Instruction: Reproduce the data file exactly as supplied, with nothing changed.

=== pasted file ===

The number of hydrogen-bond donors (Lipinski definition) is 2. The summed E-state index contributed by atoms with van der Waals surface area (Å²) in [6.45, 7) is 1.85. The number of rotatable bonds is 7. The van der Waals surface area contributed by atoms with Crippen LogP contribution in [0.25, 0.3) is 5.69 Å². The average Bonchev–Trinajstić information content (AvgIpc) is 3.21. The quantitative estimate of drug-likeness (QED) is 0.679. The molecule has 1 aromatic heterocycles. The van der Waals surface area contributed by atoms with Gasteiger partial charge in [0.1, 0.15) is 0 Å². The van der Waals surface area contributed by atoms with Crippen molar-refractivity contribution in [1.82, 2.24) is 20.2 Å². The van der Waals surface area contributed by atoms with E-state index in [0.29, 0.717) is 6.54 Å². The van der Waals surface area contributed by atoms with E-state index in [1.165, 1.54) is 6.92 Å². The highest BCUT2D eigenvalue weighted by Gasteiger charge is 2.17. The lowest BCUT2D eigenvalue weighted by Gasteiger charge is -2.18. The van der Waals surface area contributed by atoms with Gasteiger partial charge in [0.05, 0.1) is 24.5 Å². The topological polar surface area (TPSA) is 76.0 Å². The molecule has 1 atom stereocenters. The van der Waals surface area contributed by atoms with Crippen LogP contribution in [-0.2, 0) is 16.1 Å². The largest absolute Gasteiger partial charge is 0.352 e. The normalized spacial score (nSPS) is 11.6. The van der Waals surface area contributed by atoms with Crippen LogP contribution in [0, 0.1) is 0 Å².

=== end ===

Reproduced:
The number of hydrogen-bond donors (Lipinski definition) is 2. The summed E-state index contributed by atoms with van der Waals surface area (Å²) in [6.45, 7) is 1.85. The number of rotatable bonds is 7. The van der Waals surface area contributed by atoms with Crippen LogP contribution in [0.25, 0.3) is 5.69 Å². The average Bonchev–Trinajstić information content (AvgIpc) is 3.21. The quantitative estimate of drug-likeness (QED) is 0.679. The molecule has 1 aromatic heterocycles. The van der Waals surface area contributed by atoms with Gasteiger partial charge in [0.1, 0.15) is 0 Å². The van der Waals surface area contributed by atoms with Crippen molar-refractivity contribution in [1.82, 2.24) is 20.2 Å². The van der Waals surface area contributed by atoms with E-state index in [0.29, 0.717) is 6.54 Å². The van der Waals surface area contributed by atoms with E-state index in [1.165, 1.54) is 6.92 Å². The highest BCUT2D eigenvalue weighted by Gasteiger charge is 2.17. The lowest BCUT2D eigenvalue weighted by Gasteiger charge is -2.18. The van der Waals surface area contributed by atoms with Gasteiger partial charge in [0.05, 0.1) is 24.5 Å². The topological polar surface area (TPSA) is 76.0 Å². The molecule has 1 atom stereocenters. The van der Waals surface area contributed by atoms with Crippen LogP contribution in [-0.2, 0) is 16.1 Å². The largest absolute Gasteiger partial charge is 0.352 e. The normalized spacial score (nSPS) is 11.6. The van der Waals surface area contributed by atoms with Crippen LogP contribution in [0, 0.1) is 0 Å².